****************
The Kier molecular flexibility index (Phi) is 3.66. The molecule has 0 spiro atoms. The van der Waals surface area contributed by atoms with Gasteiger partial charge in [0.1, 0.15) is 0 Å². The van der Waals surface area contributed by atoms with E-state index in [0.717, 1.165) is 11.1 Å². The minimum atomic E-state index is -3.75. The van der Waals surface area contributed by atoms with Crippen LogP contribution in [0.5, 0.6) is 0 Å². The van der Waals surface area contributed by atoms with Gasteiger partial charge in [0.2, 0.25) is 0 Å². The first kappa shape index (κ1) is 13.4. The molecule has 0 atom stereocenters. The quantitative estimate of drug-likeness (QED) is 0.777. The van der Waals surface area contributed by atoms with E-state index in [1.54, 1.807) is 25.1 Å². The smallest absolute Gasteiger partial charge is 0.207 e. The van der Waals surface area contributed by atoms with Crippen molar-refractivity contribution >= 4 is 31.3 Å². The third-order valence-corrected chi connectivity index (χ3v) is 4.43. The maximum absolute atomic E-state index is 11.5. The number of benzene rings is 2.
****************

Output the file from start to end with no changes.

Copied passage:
The Kier molecular flexibility index (Phi) is 3.66. The molecule has 0 spiro atoms. The van der Waals surface area contributed by atoms with Gasteiger partial charge in [0.1, 0.15) is 0 Å². The van der Waals surface area contributed by atoms with E-state index in [0.717, 1.165) is 11.1 Å². The minimum atomic E-state index is -3.75. The van der Waals surface area contributed by atoms with Crippen LogP contribution in [0.5, 0.6) is 0 Å². The van der Waals surface area contributed by atoms with Gasteiger partial charge in [0.2, 0.25) is 0 Å². The first kappa shape index (κ1) is 13.4. The molecule has 0 atom stereocenters. The quantitative estimate of drug-likeness (QED) is 0.777. The van der Waals surface area contributed by atoms with E-state index in [1.54, 1.807) is 25.1 Å². The smallest absolute Gasteiger partial charge is 0.207 e. The van der Waals surface area contributed by atoms with Crippen molar-refractivity contribution >= 4 is 31.3 Å². The third-order valence-corrected chi connectivity index (χ3v) is 4.43. The maximum absolute atomic E-state index is 11.5. The number of benzene rings is 2.